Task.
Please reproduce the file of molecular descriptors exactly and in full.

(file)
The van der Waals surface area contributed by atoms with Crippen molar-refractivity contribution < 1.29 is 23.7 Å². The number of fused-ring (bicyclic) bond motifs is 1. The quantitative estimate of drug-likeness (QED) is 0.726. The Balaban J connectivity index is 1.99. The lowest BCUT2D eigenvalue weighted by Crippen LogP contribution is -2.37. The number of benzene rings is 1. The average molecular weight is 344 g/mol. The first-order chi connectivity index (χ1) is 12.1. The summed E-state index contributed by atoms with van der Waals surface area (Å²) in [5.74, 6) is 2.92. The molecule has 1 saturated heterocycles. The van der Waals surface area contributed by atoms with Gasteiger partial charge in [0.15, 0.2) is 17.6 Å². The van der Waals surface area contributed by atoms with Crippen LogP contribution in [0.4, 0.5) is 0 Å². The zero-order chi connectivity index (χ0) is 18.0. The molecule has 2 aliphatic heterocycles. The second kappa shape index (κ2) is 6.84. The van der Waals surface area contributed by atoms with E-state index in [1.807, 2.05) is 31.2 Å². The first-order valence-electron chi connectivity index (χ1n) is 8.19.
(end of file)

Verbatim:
The van der Waals surface area contributed by atoms with Crippen molar-refractivity contribution < 1.29 is 23.7 Å². The number of fused-ring (bicyclic) bond motifs is 1. The quantitative estimate of drug-likeness (QED) is 0.726. The Balaban J connectivity index is 1.99. The lowest BCUT2D eigenvalue weighted by Crippen LogP contribution is -2.37. The number of benzene rings is 1. The average molecular weight is 344 g/mol. The first-order chi connectivity index (χ1) is 12.1. The summed E-state index contributed by atoms with van der Waals surface area (Å²) in [5.74, 6) is 2.92. The molecule has 1 saturated heterocycles. The van der Waals surface area contributed by atoms with Gasteiger partial charge in [0.15, 0.2) is 17.6 Å². The van der Waals surface area contributed by atoms with Crippen LogP contribution in [0.4, 0.5) is 0 Å². The zero-order chi connectivity index (χ0) is 18.0. The molecule has 2 aliphatic heterocycles. The second kappa shape index (κ2) is 6.84. The van der Waals surface area contributed by atoms with E-state index in [1.807, 2.05) is 31.2 Å². The first-order valence-electron chi connectivity index (χ1n) is 8.19.